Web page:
Cancer trials are a vital, yet often overlooked, treatment option
Keith S. Lanier, M.D.
Director, clinical research office
Providence Cancer Center
Published August 2012
As we know, formal clinical trials in cancer medicine help advance prevention, symptom management and treatment for people with cancer. Currently, our understanding of cancer cell molecular genetics and new targeted therapies is exploding; and clinical trials with new biologic endpoints will become more important as these therapies move from the laboratory to a standard of care.
At the same time, the national framework of federally funded clinical trial research is evolving. With the goal of reducing the burden of cancer in our populations, access to clinical trials is becoming easier, and the time between initiation and completion of trials is being expedited. We’re also seeing new collaborations with pharmaceutical companies as we study unique combinations of agents developed independently, but acting intracellularly within common pathways.
Reach a clinical trial coordinator
To learn about open research studies by type of cancer, contact one of the following coordinators:
Katie Strauss, RN, OCN
Colon, rectal, esophageal, liver, pancreatic and carcinoid cancers
Yue-Yun To, RN
Lung, head and neck cancers
Brenda Fisher, RN, OCN
Prostate, bladder, transitional cell, renal and testicular cancers
Scot Lary, RN
Melanoma and brain cancers
Chris Fountain, RN, OCN
Hematologic and gynecologic cancers
Laurie Delanty Miller, RN, OCN
On a local level, it’s more important than ever for referring primary care physicians to work in concert with clinical trialists before initiating therapy. These partnerships enhance the understanding of clinical trials and ensure that more patients gain access to these advanced therapies.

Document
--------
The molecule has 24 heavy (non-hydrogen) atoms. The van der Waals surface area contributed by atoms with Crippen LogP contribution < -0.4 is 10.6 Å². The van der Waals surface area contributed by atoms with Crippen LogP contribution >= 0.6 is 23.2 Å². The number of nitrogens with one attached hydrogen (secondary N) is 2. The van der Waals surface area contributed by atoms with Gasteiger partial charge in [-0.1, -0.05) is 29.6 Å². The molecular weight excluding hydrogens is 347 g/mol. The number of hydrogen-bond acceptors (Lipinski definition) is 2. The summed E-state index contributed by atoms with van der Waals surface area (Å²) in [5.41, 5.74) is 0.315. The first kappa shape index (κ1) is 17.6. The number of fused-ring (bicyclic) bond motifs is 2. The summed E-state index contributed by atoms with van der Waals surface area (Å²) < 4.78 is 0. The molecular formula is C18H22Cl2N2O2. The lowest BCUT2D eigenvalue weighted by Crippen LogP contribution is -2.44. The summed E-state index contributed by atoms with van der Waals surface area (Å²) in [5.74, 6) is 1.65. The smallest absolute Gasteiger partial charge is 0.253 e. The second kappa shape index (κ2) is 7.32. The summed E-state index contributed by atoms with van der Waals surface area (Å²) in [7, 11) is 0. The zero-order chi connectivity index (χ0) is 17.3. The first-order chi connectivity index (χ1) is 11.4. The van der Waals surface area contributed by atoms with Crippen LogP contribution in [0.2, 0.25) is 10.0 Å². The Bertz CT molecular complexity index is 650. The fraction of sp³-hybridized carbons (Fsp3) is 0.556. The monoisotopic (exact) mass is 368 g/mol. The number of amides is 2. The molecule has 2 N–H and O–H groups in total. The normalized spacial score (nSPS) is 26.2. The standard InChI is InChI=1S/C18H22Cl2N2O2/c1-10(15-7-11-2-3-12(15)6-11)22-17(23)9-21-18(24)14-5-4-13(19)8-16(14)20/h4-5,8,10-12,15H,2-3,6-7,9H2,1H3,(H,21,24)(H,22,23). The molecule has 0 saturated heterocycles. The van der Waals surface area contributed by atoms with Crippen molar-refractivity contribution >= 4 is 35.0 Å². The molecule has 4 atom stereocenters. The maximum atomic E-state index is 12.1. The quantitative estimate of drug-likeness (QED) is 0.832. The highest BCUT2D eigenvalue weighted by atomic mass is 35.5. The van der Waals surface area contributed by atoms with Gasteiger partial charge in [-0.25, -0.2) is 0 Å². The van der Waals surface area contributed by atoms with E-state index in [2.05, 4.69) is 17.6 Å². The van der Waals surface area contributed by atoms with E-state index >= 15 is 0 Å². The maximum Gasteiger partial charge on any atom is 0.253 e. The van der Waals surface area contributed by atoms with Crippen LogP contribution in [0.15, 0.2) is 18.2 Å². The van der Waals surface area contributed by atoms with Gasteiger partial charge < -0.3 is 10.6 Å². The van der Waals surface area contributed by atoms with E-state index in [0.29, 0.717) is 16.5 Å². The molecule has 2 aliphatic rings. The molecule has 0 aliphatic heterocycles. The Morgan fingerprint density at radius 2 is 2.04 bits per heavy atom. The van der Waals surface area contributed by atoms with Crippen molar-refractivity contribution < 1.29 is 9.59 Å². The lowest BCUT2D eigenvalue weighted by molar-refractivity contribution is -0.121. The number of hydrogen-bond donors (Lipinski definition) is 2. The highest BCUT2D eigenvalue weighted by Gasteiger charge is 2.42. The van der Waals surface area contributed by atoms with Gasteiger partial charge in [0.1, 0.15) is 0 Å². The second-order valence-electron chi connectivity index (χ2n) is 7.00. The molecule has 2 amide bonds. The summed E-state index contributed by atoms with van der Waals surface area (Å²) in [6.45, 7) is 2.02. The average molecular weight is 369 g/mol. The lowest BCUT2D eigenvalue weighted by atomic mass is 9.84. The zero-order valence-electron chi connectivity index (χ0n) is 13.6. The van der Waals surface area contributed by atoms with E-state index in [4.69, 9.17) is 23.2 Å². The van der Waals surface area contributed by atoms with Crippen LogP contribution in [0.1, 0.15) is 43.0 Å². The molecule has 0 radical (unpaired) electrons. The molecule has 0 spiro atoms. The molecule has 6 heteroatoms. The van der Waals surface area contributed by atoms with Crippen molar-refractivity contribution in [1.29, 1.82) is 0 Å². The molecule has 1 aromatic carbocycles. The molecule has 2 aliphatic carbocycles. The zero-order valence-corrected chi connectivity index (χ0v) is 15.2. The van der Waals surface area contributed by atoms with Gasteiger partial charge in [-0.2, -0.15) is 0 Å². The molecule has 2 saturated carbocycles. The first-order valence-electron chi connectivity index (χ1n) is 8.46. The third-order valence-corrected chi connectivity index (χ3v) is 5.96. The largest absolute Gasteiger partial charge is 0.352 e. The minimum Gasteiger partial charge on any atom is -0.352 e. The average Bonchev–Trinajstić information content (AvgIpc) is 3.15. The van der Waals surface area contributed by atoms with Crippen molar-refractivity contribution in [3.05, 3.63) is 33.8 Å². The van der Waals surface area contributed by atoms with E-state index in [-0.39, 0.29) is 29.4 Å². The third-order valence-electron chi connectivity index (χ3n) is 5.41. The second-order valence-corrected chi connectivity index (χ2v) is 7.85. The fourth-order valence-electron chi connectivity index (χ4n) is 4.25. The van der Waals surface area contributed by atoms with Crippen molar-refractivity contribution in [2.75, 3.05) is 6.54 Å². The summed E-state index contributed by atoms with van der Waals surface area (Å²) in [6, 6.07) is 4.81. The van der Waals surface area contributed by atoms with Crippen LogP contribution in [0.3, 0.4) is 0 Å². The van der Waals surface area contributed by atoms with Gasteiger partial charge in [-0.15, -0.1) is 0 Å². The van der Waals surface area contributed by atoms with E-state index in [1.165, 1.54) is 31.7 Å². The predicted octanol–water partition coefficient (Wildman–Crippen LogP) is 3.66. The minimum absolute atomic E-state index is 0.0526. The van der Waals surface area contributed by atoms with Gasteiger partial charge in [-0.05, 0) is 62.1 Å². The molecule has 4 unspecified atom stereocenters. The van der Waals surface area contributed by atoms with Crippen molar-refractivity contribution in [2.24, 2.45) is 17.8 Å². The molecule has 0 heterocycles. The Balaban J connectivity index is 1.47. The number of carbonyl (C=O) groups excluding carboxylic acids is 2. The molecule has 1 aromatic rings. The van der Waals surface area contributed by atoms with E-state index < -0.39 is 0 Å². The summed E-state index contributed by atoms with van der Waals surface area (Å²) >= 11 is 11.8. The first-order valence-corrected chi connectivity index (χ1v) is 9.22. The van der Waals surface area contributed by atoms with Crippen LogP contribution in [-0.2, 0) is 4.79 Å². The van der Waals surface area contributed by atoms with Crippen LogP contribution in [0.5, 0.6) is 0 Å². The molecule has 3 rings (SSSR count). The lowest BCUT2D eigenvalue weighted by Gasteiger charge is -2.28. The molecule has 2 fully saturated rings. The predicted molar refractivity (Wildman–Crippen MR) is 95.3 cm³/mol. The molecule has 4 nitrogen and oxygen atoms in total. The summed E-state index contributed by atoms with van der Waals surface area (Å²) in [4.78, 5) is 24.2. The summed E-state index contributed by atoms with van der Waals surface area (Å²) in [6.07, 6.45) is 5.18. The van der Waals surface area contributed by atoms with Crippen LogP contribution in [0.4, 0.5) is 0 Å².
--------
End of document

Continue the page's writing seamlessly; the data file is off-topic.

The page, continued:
A recent National Cancer Institute survey, however, found that only 2 percent of PCPs referring newly diagnosed patients to oncologists had discussed clinical trials with their patients. Thirty-seven percent of PCPs are unaware of the availability of clinical trials as an option for therapy.
A case for participation
More trials are addressing cancer treatments before surgical therapies, or as part of an orchestrated multimodality treatment plan. New targeted agents also are being used earlier to treat patients with advanced cancers for whom there is no established best standard of care.
Cancer prevention studies are important for those with increased risk of specific cancers. Large NCI-funded studies have been conducted on breast and prostate cancer prevention, and have led to recent approvals by the U.S. Food and Drug Administration for tamoxifen, raloxifene and finasteride.
An ongoing national polyp prevention trial is addressing risk of new colon polyps after successful surgical treatment for early colon cancer. Control studies evaluating therapies to reduce cancer treatment morbidities and improve quality of life are frequently offered in conjunction with cancer therapy trials.
Participants in clinical trials often have the opportunity to receive new agents in combination with the current standard of care treatment. A recent study found that those patients received excellent overall care and attention from their treating oncologist, as well as from the clinical trial and medical office staffs.
Randomization within clinical trials is common, but the patient never receives care that’s inferior to the current best standard. The use of placebo in clinical trials is becoming less frequent, and independent data and safety committees are built into the trial process to ensure ethical and safe conduct.
With better collaborations and with anticipated improvements in the NCI clinical trial network, more people with cancer should participate in formal clinical trials. This will hasten the advances in cancer prevention, therapy and improved quality of life for our patients.